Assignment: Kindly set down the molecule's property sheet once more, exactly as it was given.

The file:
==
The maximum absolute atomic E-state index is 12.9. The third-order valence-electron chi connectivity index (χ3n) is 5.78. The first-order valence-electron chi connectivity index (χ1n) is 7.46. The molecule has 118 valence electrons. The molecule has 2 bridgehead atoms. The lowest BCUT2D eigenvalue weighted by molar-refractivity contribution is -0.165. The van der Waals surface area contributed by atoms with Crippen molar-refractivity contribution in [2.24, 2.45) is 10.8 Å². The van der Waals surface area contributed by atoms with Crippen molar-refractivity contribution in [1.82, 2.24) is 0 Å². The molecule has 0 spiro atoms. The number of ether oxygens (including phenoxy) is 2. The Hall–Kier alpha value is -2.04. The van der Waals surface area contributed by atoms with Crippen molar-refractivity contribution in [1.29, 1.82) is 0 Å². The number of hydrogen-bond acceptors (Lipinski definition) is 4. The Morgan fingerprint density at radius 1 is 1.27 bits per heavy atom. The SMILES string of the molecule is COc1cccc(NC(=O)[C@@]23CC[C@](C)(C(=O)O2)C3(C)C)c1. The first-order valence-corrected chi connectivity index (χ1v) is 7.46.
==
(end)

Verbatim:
The maximum absolute atomic E-state index is 12.9. The third-order valence-electron chi connectivity index (χ3n) is 5.78. The first-order valence-electron chi connectivity index (χ1n) is 7.46. The molecule has 118 valence electrons. The molecule has 2 bridgehead atoms. The lowest BCUT2D eigenvalue weighted by molar-refractivity contribution is -0.165. The van der Waals surface area contributed by atoms with Crippen molar-refractivity contribution in [2.24, 2.45) is 10.8 Å². The van der Waals surface area contributed by atoms with Crippen molar-refractivity contribution in [1.82, 2.24) is 0 Å². The molecule has 0 spiro atoms. The number of ether oxygens (including phenoxy) is 2. The Hall–Kier alpha value is -2.04. The van der Waals surface area contributed by atoms with Crippen molar-refractivity contribution in [1.29, 1.82) is 0 Å². The number of hydrogen-bond acceptors (Lipinski definition) is 4. The Morgan fingerprint density at radius 1 is 1.27 bits per heavy atom. The SMILES string of the molecule is COc1cccc(NC(=O)[C@@]23CC[C@](C)(C(=O)O2)C3(C)C)c1. The first-order valence-corrected chi connectivity index (χ1v) is 7.46.